Gold buckles and wild horses and spurs that rattle: Miles City remembers Orin Muri with Permit Challenge
I love gold buckles and wild horses and
Spurs that rattle when my boots hit the ground
It’s those eight-second chances and cowgirl glances
It’s the blood and the glory, baby, that’s why we ride
-That’s Why We Ride, by Casey Donahew
If all the contestants at the Miles City Bucking Horse Sale Orin Muri PRCA Permit Challenge showed up in pearl-snap shirts and black Wranglers, Orin Muri would be smiling his big, shit-eatin’ grin.
Orin was 18 when he died in a car accident just over two years ago, April 29, 2020. If he hadn’t, he’d be in the arena, and in the running for the title at the event that now carries his name, says Craig Miller, organizer of the Orin Muri PRCA Permit Challenge, and Orin’s friend and coach.
The PRCA-sanctioned permit challenge offers 20 of the top PRCA permit-holders (contestants who haven’t won $1,000 in PRCA rodeos) the chance to compete for one of two entries into the big money bronc match on Sunday, against the top bronc riders in the country.
The permit challenge has a two-fold purpose–to allow young bronc riders to get on some good horses, and compete at a high level, while providing plenty of bronc riders for Saturday’s futurity and sale, said Miller.
Orin would have been in the middle of all of it, with that “shit-eatin'” grin, as his mom, Beth Muri–and about everyone else–describes it. “Everybody knew his smile. It would crack anyone up, and make you smile.”
That wasn’t his only signature, though. He liked classic country music, though one of his favorite songs was “That’s Why We Ride,” by Casey Donahew. Orin’s thrift-store pearl-snap shirts and black Wranglers, the tan chaps his dad built for him, his determination, and ability sit down and visit with anyone were Orin’s trademarks.
“He was an old soul,” Beth said. “Everyone that met him said he was an old soul. He would sit and talk to anyone for hours.”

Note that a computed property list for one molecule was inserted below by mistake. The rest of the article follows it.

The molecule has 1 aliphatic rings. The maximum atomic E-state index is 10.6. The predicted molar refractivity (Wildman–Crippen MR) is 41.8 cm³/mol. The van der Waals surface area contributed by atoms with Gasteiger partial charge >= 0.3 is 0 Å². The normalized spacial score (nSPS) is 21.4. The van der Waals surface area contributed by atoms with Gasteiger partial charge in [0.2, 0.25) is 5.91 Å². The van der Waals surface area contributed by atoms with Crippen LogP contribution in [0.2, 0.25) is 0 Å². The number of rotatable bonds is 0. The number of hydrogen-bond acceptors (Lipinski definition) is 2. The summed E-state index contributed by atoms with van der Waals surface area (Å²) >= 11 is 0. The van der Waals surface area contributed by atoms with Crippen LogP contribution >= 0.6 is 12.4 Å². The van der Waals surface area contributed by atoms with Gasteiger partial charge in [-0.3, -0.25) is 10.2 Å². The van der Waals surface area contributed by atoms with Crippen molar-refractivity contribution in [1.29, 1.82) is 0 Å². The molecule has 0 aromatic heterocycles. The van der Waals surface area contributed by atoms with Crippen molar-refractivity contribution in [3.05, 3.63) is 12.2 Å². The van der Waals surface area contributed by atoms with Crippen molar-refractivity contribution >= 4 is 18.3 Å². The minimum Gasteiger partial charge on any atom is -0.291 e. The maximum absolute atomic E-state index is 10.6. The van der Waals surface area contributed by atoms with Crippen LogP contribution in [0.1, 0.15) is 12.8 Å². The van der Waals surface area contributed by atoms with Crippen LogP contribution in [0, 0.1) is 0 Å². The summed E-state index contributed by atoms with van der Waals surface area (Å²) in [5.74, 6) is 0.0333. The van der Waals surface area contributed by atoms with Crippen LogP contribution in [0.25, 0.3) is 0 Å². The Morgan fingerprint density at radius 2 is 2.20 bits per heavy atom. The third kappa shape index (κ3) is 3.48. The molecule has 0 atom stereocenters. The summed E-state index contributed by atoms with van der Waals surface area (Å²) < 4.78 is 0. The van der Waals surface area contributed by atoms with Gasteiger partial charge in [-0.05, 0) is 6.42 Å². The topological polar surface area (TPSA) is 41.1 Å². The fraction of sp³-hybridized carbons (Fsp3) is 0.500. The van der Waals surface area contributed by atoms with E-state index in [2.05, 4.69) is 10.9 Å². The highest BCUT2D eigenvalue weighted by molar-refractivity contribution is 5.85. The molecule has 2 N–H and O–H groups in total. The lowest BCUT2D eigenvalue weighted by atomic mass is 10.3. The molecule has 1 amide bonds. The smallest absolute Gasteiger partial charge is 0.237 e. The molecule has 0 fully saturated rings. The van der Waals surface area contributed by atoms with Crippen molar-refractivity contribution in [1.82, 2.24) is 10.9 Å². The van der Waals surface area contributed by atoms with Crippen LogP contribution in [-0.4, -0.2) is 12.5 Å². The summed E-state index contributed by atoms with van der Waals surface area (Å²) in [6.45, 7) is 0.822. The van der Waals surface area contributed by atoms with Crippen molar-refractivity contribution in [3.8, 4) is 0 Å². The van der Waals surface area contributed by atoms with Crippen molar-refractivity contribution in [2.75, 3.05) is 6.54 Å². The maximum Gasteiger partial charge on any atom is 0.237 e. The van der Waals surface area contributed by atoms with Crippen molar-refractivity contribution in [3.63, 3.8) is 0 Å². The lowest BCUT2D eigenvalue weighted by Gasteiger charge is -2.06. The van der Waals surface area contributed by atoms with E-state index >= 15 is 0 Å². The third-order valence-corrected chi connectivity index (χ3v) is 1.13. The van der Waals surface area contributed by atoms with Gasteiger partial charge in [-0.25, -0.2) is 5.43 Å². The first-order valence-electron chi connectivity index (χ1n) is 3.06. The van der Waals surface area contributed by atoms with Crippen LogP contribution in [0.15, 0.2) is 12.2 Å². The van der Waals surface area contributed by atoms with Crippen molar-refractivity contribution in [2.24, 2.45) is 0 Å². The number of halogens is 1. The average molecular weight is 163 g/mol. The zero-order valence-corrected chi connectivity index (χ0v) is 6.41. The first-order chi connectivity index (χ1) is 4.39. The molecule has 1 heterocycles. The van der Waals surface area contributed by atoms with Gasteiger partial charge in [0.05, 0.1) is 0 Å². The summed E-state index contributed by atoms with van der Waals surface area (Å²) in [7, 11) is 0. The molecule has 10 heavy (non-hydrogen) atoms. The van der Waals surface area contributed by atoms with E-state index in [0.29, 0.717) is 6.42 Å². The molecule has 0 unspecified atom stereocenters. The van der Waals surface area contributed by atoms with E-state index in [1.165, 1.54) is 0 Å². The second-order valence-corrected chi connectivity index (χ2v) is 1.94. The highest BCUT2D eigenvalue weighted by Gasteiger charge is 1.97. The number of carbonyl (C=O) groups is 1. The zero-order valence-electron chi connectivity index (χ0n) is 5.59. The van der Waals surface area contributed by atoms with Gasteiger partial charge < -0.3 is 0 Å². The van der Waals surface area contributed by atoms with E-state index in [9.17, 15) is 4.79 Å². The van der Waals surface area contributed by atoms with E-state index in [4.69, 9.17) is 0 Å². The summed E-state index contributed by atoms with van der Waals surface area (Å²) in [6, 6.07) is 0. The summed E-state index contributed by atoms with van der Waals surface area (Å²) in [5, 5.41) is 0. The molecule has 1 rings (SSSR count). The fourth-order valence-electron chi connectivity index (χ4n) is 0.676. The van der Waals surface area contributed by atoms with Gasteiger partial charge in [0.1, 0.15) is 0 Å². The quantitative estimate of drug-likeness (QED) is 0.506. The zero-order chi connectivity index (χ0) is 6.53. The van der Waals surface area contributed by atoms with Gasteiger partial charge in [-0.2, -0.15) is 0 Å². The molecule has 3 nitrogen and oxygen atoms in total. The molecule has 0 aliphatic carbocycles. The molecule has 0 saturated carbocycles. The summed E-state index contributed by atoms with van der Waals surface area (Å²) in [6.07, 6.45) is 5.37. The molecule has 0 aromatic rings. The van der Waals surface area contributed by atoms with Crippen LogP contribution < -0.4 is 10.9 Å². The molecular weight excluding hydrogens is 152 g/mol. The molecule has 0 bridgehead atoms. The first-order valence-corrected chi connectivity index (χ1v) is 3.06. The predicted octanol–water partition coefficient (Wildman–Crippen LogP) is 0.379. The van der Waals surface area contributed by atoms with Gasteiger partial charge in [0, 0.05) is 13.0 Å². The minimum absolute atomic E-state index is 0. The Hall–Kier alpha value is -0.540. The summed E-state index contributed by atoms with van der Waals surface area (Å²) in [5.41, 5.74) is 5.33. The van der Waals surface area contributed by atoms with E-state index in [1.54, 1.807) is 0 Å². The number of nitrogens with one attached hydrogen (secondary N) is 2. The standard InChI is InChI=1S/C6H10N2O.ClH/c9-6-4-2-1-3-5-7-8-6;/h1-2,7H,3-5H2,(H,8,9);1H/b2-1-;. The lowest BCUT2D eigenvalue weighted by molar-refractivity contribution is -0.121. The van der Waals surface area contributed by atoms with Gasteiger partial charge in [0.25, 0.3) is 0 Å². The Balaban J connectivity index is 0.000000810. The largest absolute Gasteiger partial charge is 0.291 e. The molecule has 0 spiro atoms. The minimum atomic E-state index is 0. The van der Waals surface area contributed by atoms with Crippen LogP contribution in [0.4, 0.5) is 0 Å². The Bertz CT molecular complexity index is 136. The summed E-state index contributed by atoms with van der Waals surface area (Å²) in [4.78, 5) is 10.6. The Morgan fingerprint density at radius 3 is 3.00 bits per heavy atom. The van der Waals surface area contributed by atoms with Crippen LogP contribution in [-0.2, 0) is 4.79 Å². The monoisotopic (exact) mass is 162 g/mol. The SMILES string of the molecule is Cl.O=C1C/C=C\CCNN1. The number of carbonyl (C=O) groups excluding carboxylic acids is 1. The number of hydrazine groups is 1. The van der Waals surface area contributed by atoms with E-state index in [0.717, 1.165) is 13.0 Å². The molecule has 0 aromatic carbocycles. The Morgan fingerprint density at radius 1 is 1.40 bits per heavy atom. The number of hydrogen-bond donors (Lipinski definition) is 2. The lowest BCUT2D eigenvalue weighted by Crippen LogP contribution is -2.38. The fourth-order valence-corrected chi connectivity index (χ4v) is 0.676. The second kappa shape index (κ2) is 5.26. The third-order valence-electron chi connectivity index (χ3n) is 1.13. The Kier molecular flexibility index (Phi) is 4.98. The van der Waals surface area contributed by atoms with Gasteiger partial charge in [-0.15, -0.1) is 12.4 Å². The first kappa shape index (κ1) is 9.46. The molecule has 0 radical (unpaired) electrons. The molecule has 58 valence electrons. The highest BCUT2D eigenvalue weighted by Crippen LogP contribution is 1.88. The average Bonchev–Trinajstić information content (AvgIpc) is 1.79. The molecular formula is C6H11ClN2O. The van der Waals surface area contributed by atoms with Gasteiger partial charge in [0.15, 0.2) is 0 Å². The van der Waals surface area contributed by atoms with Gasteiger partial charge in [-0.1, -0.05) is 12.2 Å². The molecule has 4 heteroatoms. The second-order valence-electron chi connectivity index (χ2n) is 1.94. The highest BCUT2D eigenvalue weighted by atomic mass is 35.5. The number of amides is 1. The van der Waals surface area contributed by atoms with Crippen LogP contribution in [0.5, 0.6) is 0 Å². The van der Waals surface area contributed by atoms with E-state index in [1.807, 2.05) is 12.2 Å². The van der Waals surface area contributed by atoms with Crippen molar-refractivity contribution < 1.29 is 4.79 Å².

All Orin wanted out of life was to be able to ranch and ride broncs. “He loved livestock and ranching,” his dad, Dax, said. “Even on miserable days he’d be saddled up and go out to check heifers, so somebody else didn’t have to. He was the sixth generation of my family to own cattle in Montana.”
Orin knew most of his friends all his life, and they became like family. “His buddies will send me Snapchats of videos they have of him, and every one they send, he’s talking about bronc riding,” Dax said. “I asked, “Is that all he talked about?’ and they said, ‘Yeah, pretty much.’ He was danged sure determined. He knew what he wanted.”
He wanted to ride broncs starting when he was 15, before a lot of people thought he was physically ready, Dax said. “We were your typical parents. We were trying to deter him. He was pretty skinny. But it was apparent to a few of the guys that were helping him, that we could be there and help and support him, or he’d do it without us. It was in his blood.”
Beth said, “We knew when he got hammered by broncs four or five times in one day and he was still all smiles, that there was no sense in trying to talk him out of it.”
Dax remembers one time when Orin was practicing on some of Craig Miller’s horses, and there was one horse that was bucking him off about the second jump every time. Orin kept asking to re-load that horse, because he was determined to ride it.
One of Orin’s most prized possessions was the Judd Bilbrey memorial belt buckle he won at a match ride in Broadus, Montana. “He really liked Judd, and he was the most proud of that buckle. If he was wearing a buckle, he was wearing that buckle. He died wearing it,” Dax said.
His other prized possession was his 16.5-inch Dave Dahl bronc saddle–generally accepted to be the best of the best, by professional bronc riders. “He bought it himself, and packed it everywhere he went,” Dax said. “He called Dave Dahl and had him build him one. Dave was kinda dragging his feet, wondering who was this kid. But Orin was pretty persistent. When it finally showed up, he had that sucker out on the floor, grinning ear to ear.”